O let not this Aesh so se- body lies in the dust; and thou that “writest duce my soul, as to make me prefer this weary all my members in thy book," keep an account life before the joys that are about thy throne of my scattered bones ! O my Saviour, hasten And though death itself be unwelcome to nature, the time of thy return: send forth thy angels, yet let thy grace make thy glory appear to me and let that dreadful, joyful trumpet sound! 80 desirable, that the king of terrors may be the Delay not, lest the living give up their hopes ;

friends may

delay not, lest earth should grow like hell, and looks down on the world as if it were quite bethy church, by division, be all crumbled to dust; low him; fields and woods, cities and towns, delay not, lest thy enemies get advantage of thy seem to him but little spots. Thus despicably Alock, and lest pride, hypocrisy, sensuality, and wilt thou look on all things here below. The upbelief prevail against thy little remnant, and greatest princes will seem but as grasshoppers; share among them thy whole inheritance, and the busy, contentious, covetous world, but as a when thou comest thou find not faith on the heap of ants. Men's threatenings will be no terearth; delay not, lest the grave should boast ror to thee ; nor the honours of this world any of victory, and having learned rebellion of its strong enticement; temptations will be more guest, should refuse to deliver thee up thy due! harmless, as having lost their strength; and afO hasten that great resurrection-day, when thy fictions less grievous, as having lost their sting; command shall go forth, and none shall disobey; and every mercy will be better known and relwhen “the sea and the earth shall yield up their ished. It is now, under God, in thy own choice, hostages, and all that sleep in the grave shall whether thou wilt live this blessed life or not; awake, and the dead in Christ shall rise first;" and whether all this pains I have taken for thee when the seed which thou sowest corruptible, shall prosper or be lost. If it be lost through shall come forth incorruptible; and graves that thy laziness, thou thyself wilt prove the greatest received rottenness and dust, shall return thee loser. O man! what hast thou to mind but God glorious stars and suns! Therefore dare I lay and heaven ? Art thou not almost out of this down my carcass in the dust, intrusting it, not world already ? Dost thou not look every day, to a grave, but to thee; and therefore my flesh when one disease or other will let out thy soul? shall rest in hope, till thou shalt raise it to the Does not the grave wait to be thine house ; and possession of everlasting rest. “Return, oworms to feed upon thy face and heart ? What Lord; how long? O let thy kingdom come !" if thy pulse must beat a few strokes more? What Thy desolate bride saith, Come! for thy Spirit if thou hast a little longer to breathe, before thou within her saith, Come; and teacheth her thus breathest out thy last; a few more nights to sleep, to “pray with groanings which cannot be ut- before thou sleepest in the dust ? Alas! what tered ;" yea, the whole creation saith, Come, will this be, when it is gone? And is it not waiting to be delivered from the bondage of cor- almost gone already? Very shortly thou wilt ruption into the glorious liberty of the children see thy glass run out, and say to thyself, My of God. Thou thyself hast said, “Surely I life is done! My time is gone! It is past recome quickly." Amen. Even so, come, Lord calling! There is nothing now but heaven or Jesus !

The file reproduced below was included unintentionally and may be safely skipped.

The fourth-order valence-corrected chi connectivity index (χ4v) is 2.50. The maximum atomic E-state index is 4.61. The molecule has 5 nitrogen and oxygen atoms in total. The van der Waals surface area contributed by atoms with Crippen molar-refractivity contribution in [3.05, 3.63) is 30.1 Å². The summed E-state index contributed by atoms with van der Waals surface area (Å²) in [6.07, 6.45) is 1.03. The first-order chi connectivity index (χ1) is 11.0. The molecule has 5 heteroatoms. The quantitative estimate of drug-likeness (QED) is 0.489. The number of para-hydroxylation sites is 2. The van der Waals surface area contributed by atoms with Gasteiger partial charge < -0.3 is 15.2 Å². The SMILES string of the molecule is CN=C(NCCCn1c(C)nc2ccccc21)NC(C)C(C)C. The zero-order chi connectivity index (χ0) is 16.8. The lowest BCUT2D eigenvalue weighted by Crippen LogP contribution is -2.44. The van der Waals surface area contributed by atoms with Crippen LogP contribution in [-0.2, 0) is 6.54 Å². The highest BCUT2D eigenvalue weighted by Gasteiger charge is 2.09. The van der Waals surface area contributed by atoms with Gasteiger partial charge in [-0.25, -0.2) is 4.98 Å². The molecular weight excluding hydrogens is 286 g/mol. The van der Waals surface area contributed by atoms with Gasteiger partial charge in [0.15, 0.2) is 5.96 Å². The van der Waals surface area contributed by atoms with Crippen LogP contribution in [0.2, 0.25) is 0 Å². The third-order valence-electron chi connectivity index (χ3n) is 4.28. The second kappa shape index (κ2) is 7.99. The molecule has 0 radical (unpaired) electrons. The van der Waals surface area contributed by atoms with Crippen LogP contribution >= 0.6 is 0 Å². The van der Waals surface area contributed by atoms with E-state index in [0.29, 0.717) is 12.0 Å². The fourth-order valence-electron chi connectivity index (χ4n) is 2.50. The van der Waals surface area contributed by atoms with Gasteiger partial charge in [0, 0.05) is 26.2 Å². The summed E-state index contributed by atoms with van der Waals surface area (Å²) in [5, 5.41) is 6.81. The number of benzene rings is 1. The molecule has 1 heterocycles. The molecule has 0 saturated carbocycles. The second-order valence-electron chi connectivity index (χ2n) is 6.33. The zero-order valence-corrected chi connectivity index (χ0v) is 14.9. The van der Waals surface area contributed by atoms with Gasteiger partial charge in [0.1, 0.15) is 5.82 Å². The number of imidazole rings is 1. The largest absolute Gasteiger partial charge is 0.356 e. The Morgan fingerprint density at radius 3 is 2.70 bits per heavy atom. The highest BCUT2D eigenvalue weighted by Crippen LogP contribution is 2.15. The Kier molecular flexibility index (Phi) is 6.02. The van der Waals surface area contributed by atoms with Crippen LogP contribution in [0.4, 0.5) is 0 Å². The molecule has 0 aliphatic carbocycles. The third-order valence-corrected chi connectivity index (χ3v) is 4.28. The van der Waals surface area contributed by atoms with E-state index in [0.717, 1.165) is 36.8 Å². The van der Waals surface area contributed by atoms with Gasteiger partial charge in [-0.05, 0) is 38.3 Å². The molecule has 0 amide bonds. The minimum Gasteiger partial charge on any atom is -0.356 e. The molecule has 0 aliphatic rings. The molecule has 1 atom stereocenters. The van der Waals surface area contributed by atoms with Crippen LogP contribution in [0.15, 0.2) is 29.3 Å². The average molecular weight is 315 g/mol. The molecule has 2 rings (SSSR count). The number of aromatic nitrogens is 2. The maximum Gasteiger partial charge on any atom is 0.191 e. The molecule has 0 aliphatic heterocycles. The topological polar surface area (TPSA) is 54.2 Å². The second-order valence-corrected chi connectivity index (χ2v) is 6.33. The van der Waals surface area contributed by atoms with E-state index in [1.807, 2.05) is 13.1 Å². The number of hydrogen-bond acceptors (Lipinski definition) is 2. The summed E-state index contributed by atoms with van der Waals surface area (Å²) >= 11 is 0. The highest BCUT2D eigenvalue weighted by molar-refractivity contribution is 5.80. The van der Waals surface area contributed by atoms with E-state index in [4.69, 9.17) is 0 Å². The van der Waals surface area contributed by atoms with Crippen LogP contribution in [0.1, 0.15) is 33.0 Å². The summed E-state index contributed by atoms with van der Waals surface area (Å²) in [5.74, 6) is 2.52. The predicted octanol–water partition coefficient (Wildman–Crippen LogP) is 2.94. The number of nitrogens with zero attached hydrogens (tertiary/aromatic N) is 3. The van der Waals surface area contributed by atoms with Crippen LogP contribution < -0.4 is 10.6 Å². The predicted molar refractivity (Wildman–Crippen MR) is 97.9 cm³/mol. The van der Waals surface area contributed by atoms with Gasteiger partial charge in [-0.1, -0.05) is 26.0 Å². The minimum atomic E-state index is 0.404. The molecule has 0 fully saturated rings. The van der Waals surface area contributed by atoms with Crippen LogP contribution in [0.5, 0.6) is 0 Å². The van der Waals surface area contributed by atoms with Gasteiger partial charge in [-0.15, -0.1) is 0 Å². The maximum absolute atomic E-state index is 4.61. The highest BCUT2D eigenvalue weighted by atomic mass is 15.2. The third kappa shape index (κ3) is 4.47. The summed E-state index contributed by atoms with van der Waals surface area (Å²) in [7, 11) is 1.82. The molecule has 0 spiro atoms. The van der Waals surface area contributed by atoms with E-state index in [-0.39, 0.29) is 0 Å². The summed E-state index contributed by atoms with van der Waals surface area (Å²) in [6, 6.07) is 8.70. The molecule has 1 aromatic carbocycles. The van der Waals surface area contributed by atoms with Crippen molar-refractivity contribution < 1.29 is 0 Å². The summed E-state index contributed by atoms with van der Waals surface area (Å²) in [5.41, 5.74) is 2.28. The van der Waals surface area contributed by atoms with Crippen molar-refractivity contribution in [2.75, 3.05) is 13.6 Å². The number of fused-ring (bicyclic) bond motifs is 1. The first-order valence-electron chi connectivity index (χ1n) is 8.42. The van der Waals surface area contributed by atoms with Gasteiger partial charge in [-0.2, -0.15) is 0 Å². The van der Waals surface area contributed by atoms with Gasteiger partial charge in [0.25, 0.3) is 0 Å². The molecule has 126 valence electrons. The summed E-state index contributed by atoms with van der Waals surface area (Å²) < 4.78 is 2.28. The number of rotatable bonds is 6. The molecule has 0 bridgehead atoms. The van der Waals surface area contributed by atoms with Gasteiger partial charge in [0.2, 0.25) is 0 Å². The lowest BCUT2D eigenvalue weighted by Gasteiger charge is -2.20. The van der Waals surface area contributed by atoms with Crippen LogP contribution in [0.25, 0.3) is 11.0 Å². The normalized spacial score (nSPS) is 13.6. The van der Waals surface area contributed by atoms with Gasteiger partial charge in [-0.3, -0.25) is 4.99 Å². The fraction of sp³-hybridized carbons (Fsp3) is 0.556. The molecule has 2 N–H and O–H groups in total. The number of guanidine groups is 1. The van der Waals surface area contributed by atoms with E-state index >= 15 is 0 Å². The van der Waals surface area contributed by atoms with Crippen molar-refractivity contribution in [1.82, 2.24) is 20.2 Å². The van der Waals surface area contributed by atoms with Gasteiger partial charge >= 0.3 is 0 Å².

hell before me!' Where then should thy heart

be now, but in heaven ? Didst thou know what CONCLUSION.

a dreadful thing it is, to have a doubt of heaven

when a man is dying, it would rouse thee up. 28. Thus, Reader, I have given thee my best And what else but doubt can that man then do advice for maintaining a heavenly conversation. that never seriously thought of heaven before ? If thou canst not thus meditate methodically 29. Some there be that say, 'It is not worth and fully, yet do it as thou canst; only be sure so much time and trouble, to think of the greatto do it seriously and frequently. Be acquainted ness of the joys above; so that we can make with this heavenly work, and thou wilt, in some sure they are ours, we know they are great.' But degree, be acquainted with God; thy joys will as these men obey not the command of God, be spiritual, prevalent, and lasting, according to which requires them to have their conversation the nature of their blessed object; thou wilt have in heaven, and to set their affections on things comfort in life and death. When thou hast nei- above ;' so they wilfully make their own lives ther wealth, nor health, nor the pleasures of this miserable, by refusing the delights which God world, yet wilt thou have comfort. Without hath set before them. And if this were all, it the presence, or help of any friend, without a were a small matter ; but see what abundance minister, without a book, when all means are of other mischiefs follow the neglect of these denied thee, or taken from thee, yet mayest thou heavenly delights. This neglect will damp, if nave vigorous, real comfort. Thy graces will not destroy their love to God,—will make it be mighty, active, and victorious ; and the daily unpleasant to them to think or speak of God, joy, which is thus fetched from heaven, will be or engage in his service,—it tends to pervert thy strength. Thou wilt be as one that stands their judgments concerning the ways and oron the top of an exceeding high mountain; he dinances of God, it makes them sensual and